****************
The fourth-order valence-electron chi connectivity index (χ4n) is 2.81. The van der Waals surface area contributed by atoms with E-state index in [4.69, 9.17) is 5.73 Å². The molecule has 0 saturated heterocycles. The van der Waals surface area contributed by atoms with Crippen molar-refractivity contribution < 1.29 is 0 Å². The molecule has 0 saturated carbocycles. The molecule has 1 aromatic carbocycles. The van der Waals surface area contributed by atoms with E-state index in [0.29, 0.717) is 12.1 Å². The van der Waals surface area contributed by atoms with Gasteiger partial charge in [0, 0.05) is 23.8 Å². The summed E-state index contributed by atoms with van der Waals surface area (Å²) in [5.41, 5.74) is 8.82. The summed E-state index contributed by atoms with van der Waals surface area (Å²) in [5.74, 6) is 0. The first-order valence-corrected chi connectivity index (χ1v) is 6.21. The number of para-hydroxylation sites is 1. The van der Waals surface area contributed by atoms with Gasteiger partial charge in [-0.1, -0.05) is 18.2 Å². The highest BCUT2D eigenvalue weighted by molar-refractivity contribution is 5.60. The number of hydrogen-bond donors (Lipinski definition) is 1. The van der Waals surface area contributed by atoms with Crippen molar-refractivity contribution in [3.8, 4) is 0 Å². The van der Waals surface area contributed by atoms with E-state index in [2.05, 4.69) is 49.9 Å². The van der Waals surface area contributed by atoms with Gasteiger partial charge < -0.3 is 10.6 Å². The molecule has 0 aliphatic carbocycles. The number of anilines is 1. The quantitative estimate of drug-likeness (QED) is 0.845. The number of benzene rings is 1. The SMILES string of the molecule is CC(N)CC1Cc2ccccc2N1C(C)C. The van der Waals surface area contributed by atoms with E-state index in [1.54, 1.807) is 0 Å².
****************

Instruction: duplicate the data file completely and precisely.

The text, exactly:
The fourth-order valence-electron chi connectivity index (χ4n) is 2.81. The van der Waals surface area contributed by atoms with E-state index in [4.69, 9.17) is 5.73 Å². The molecule has 0 saturated heterocycles. The van der Waals surface area contributed by atoms with Crippen molar-refractivity contribution < 1.29 is 0 Å². The molecule has 0 saturated carbocycles. The molecule has 1 aromatic carbocycles. The van der Waals surface area contributed by atoms with E-state index in [0.29, 0.717) is 12.1 Å². The van der Waals surface area contributed by atoms with Gasteiger partial charge in [0, 0.05) is 23.8 Å². The summed E-state index contributed by atoms with van der Waals surface area (Å²) in [5.41, 5.74) is 8.82. The summed E-state index contributed by atoms with van der Waals surface area (Å²) in [5.74, 6) is 0. The first-order valence-corrected chi connectivity index (χ1v) is 6.21. The number of para-hydroxylation sites is 1. The van der Waals surface area contributed by atoms with Gasteiger partial charge in [-0.1, -0.05) is 18.2 Å². The highest BCUT2D eigenvalue weighted by molar-refractivity contribution is 5.60. The number of hydrogen-bond donors (Lipinski definition) is 1. The van der Waals surface area contributed by atoms with Crippen molar-refractivity contribution in [3.8, 4) is 0 Å². The van der Waals surface area contributed by atoms with E-state index in [2.05, 4.69) is 49.9 Å². The van der Waals surface area contributed by atoms with Gasteiger partial charge < -0.3 is 10.6 Å². The molecule has 0 aliphatic carbocycles. The number of anilines is 1. The quantitative estimate of drug-likeness (QED) is 0.845. The number of benzene rings is 1. The SMILES string of the molecule is CC(N)CC1Cc2ccccc2N1C(C)C. The van der Waals surface area contributed by atoms with E-state index in [1.54, 1.807) is 0 Å².